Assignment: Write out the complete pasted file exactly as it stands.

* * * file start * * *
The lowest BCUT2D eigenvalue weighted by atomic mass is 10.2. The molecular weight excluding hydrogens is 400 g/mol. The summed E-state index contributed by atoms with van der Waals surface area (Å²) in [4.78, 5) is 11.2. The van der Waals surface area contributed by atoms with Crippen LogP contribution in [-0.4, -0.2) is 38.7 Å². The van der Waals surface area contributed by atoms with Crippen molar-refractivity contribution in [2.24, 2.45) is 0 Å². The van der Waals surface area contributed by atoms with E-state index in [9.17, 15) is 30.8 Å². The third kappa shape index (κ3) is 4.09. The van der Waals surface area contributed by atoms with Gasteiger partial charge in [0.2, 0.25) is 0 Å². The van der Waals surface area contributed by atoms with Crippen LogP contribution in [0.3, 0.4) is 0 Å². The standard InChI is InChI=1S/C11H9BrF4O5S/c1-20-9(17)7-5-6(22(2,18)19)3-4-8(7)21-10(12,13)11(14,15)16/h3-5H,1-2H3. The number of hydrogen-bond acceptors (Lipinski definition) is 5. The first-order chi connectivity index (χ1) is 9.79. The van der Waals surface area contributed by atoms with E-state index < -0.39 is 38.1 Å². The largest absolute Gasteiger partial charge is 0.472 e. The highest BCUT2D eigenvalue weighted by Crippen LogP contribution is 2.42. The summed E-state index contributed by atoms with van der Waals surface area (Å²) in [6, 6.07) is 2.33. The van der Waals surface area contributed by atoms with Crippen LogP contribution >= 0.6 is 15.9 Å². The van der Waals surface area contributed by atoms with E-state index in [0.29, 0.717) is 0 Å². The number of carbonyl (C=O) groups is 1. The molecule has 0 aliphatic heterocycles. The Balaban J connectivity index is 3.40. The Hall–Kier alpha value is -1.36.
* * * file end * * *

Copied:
The lowest BCUT2D eigenvalue weighted by atomic mass is 10.2. The molecular weight excluding hydrogens is 400 g/mol. The summed E-state index contributed by atoms with van der Waals surface area (Å²) in [4.78, 5) is 11.2. The van der Waals surface area contributed by atoms with Crippen LogP contribution in [-0.4, -0.2) is 38.7 Å². The van der Waals surface area contributed by atoms with Crippen molar-refractivity contribution in [2.24, 2.45) is 0 Å². The van der Waals surface area contributed by atoms with E-state index in [9.17, 15) is 30.8 Å². The third kappa shape index (κ3) is 4.09. The van der Waals surface area contributed by atoms with Gasteiger partial charge in [0.2, 0.25) is 0 Å². The van der Waals surface area contributed by atoms with Crippen LogP contribution in [0.3, 0.4) is 0 Å². The standard InChI is InChI=1S/C11H9BrF4O5S/c1-20-9(17)7-5-6(22(2,18)19)3-4-8(7)21-10(12,13)11(14,15)16/h3-5H,1-2H3. The number of hydrogen-bond acceptors (Lipinski definition) is 5. The first-order chi connectivity index (χ1) is 9.79. The van der Waals surface area contributed by atoms with E-state index < -0.39 is 38.1 Å². The largest absolute Gasteiger partial charge is 0.472 e. The highest BCUT2D eigenvalue weighted by Crippen LogP contribution is 2.42. The summed E-state index contributed by atoms with van der Waals surface area (Å²) in [6, 6.07) is 2.33. The van der Waals surface area contributed by atoms with Crippen LogP contribution >= 0.6 is 15.9 Å². The van der Waals surface area contributed by atoms with E-state index in [0.29, 0.717) is 0 Å². The number of carbonyl (C=O) groups is 1. The molecule has 0 aliphatic heterocycles. The Balaban J connectivity index is 3.40. The Hall–Kier alpha value is -1.36.